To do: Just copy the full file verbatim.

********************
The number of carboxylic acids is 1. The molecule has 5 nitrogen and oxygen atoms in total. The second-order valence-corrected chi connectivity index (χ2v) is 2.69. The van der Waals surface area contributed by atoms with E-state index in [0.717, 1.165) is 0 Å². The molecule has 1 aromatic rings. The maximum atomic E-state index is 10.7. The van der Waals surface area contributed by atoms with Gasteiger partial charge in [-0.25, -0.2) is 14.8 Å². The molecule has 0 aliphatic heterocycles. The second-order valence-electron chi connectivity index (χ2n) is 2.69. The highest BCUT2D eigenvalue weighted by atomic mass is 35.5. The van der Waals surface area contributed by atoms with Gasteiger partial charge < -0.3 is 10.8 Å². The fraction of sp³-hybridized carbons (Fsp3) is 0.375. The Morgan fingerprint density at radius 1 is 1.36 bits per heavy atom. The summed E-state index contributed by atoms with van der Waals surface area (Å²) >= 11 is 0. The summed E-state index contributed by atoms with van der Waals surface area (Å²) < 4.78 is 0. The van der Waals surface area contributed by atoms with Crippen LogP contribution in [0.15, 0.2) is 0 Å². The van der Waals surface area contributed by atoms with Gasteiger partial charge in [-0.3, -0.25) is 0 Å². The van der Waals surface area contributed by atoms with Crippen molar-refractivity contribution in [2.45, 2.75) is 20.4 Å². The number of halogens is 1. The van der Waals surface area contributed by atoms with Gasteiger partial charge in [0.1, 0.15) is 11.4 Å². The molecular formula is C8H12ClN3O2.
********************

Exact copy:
The number of carboxylic acids is 1. The molecule has 5 nitrogen and oxygen atoms in total. The second-order valence-corrected chi connectivity index (χ2v) is 2.69. The van der Waals surface area contributed by atoms with E-state index in [0.717, 1.165) is 0 Å². The molecule has 1 aromatic rings. The maximum atomic E-state index is 10.7. The van der Waals surface area contributed by atoms with Gasteiger partial charge in [-0.25, -0.2) is 14.8 Å². The molecule has 0 aliphatic heterocycles. The second-order valence-electron chi connectivity index (χ2n) is 2.69. The highest BCUT2D eigenvalue weighted by atomic mass is 35.5. The van der Waals surface area contributed by atoms with Gasteiger partial charge < -0.3 is 10.8 Å². The fraction of sp³-hybridized carbons (Fsp3) is 0.375. The Morgan fingerprint density at radius 1 is 1.36 bits per heavy atom. The summed E-state index contributed by atoms with van der Waals surface area (Å²) >= 11 is 0. The summed E-state index contributed by atoms with van der Waals surface area (Å²) < 4.78 is 0. The van der Waals surface area contributed by atoms with Crippen LogP contribution in [0.15, 0.2) is 0 Å². The van der Waals surface area contributed by atoms with Gasteiger partial charge in [-0.3, -0.25) is 0 Å². The van der Waals surface area contributed by atoms with Crippen molar-refractivity contribution in [2.45, 2.75) is 20.4 Å². The number of halogens is 1. The van der Waals surface area contributed by atoms with Gasteiger partial charge in [0.1, 0.15) is 11.4 Å². The molecular formula is C8H12ClN3O2.